Dedicated to craft beer education and enjoyment!
Volume 1, Issue 10 - November 28th, 2005
One of the great rewards of writing about beer (besides for getting to drink lots of great beer!) is getting feedback from my readers. I received this question via e-mail from a loyal reader and friend, which in turn inspired this latest issue:
I was out at Puck Fair last Friday night having a pint (or four) and got a thinking
about the different types of vessels that we drink beer out of: tall and narrow,
wide and flat, typical pint glass. Would love to know more about it, is it similar
to wine, though of you and pints of knowledge.
Well, Doug, you're quite right about beer glasses being similar to wine glasses. While most beer tastes great in any glass, the right glassware can enhance your beer drinking experience. So, lift your glasses, whatever shape they might be, and get ready to travel into the world of beer glassware...
Probably the most common beer
So, you may ask, what is so wrong about this glass? Well, there’s nothing particularly “wrong” with it. But it does nothing to enhance the appearance, aroma, or taste of any particular style of beer. It is, however, better than drinking straight from the bottle.
Why pour a beer into a glass rather than drink straight from the bottle? There are many reasons. First, drinking from the bottle never allows you to see the true color and look of the beer. The darker the hue, the darker roasted the malts are, which means more of those roasted, toasted, chocolaty flavors. And the cloudier the beer, the more likely yeast from fermentation is present in the beer (which can be a good thing or bad thing, depending on the style of the beer… hefeweizens are meant to have lots of yeast, but a pilsner should be clear and golden).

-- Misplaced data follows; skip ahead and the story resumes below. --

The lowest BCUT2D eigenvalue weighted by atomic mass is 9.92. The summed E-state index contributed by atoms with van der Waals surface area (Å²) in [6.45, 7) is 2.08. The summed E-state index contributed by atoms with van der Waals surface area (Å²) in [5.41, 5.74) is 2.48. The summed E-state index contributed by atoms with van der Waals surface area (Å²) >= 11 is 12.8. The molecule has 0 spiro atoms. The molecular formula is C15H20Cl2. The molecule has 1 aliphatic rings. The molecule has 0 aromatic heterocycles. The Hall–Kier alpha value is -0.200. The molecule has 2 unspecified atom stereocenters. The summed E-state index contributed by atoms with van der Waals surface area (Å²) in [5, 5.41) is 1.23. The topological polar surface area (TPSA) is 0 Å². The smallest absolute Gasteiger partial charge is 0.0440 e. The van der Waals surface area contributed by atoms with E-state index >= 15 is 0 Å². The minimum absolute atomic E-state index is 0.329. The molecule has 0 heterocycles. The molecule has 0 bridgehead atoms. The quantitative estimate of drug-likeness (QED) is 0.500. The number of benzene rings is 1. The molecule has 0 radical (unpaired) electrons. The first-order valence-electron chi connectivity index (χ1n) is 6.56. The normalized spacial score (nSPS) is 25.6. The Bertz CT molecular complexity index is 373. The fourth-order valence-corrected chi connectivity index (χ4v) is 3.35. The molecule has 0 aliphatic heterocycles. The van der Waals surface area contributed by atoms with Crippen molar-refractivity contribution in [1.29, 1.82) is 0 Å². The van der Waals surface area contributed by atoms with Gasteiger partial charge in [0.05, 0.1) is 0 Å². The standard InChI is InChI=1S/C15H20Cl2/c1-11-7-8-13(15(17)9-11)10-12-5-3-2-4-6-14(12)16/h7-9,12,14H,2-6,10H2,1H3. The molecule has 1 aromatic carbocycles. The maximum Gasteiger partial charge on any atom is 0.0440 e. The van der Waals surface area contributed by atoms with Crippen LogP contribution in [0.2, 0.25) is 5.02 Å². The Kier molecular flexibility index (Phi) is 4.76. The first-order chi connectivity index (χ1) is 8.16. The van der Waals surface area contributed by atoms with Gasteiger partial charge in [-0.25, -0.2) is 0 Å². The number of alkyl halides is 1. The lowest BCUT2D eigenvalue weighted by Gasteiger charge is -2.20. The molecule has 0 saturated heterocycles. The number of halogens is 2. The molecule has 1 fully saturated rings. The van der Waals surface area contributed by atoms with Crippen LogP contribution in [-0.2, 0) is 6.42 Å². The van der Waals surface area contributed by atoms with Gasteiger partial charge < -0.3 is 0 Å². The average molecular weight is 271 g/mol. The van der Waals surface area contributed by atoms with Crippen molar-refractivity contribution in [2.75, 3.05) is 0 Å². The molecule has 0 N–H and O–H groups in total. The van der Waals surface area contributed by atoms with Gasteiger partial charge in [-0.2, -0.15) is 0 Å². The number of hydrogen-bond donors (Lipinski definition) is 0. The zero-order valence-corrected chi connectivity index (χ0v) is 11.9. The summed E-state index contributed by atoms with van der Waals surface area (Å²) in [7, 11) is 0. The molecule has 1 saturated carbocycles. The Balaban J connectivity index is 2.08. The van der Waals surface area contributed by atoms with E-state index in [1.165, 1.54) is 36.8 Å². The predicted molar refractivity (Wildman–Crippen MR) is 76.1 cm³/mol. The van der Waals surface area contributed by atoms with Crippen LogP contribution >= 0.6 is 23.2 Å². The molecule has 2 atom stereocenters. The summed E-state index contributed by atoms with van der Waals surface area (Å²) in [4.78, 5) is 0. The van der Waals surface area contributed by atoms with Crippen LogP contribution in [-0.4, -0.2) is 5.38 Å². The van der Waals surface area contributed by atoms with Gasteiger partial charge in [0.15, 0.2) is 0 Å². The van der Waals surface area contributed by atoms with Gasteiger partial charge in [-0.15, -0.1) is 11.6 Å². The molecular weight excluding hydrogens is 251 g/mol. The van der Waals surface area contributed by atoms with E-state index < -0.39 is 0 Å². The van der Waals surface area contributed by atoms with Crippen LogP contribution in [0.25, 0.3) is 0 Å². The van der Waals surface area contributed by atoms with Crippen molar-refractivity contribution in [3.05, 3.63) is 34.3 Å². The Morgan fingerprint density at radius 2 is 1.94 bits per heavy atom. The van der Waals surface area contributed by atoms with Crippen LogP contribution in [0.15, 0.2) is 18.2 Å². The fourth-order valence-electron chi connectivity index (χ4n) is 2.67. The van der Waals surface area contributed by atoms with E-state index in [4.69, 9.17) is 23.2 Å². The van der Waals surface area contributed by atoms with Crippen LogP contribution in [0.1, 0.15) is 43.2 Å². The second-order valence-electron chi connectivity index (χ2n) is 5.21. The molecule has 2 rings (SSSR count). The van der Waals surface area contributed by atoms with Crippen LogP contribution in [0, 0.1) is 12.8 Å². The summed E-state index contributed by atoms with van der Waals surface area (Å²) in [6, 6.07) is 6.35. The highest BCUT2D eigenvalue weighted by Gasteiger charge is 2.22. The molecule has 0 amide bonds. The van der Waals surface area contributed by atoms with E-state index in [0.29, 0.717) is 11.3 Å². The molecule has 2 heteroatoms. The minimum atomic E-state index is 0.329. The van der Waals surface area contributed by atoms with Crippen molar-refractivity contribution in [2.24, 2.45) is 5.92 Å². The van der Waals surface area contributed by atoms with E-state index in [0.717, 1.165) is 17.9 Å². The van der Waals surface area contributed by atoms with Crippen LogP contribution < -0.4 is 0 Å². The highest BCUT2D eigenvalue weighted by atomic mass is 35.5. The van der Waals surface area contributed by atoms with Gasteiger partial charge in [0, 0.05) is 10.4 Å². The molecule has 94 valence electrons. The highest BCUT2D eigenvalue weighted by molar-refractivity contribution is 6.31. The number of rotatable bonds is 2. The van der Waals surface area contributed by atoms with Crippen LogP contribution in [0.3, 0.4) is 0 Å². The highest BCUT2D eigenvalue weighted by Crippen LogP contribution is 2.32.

Pouring the beer also helps to release the aroma. Plus you can’t fit your nose into a bottle very easily! Aroma contributes much more to taste than one might think. Our taste buds can only simply taste these four flavors: sweet, sour, bitter and salty. Flavors such as toasted, spicy, earthy, or floral all come from a combination of both taste and smell. So, if you can’t smell your beer, you’re missing a big aspect of the flavor.
And lastly, pouring a beer provides the opportunity for the head to form. And certain styles just lend themselves to having a good head. What would a pint of Guinness be without its characteristic creamy tan head? And without its foamy white head, a pilsner would just seem downright flat. So, if you want the full experience of your beer, be sure to pour before you drink!
The traditional English pint glass is somewhat different than its American cousin, the shaker. The English pint glass is a wide, straight cylinder with a handy little bump-out about 3/4 of the way up that keeps a glass that might be wet with condensation from slipping from your hands. After all, while there may be no use in crying over spilt milk, a spilt beer is a very different story.
Two more advantages the Imperial or British Pint Glass has over the American Shaker. One, it’s wider at the mouth, allowing for a fuller head and more aroma. Two, it holds twenty ounces vs. sixteen. Traditionally these glasses are marked with the seal of the crown to signify that the glass meets royal standards for volume, guaranteeing the right amount every time. More aroma, more flavor, more beer! This one is a simple decision.
A classic pilsner glass is tall & lean, tapering to a wider mouth at the top like a tulip or a trumpet. This is one glass truly meant for one style of beer. The thin glass allows you to see the clarity and golden color of the pilsner, which was truly distinctive at the time of its invention in a world full of dark and murky brews. The relatively high level of carbonation is seen as the bubbles rise up the slender sides. The wider head helps form and retain the signature foamy pure white head. Think back to the steins and tankards of the Middle Ages, and you can see why pilsner in its thin crystalline glass appeared like champagne to the masses.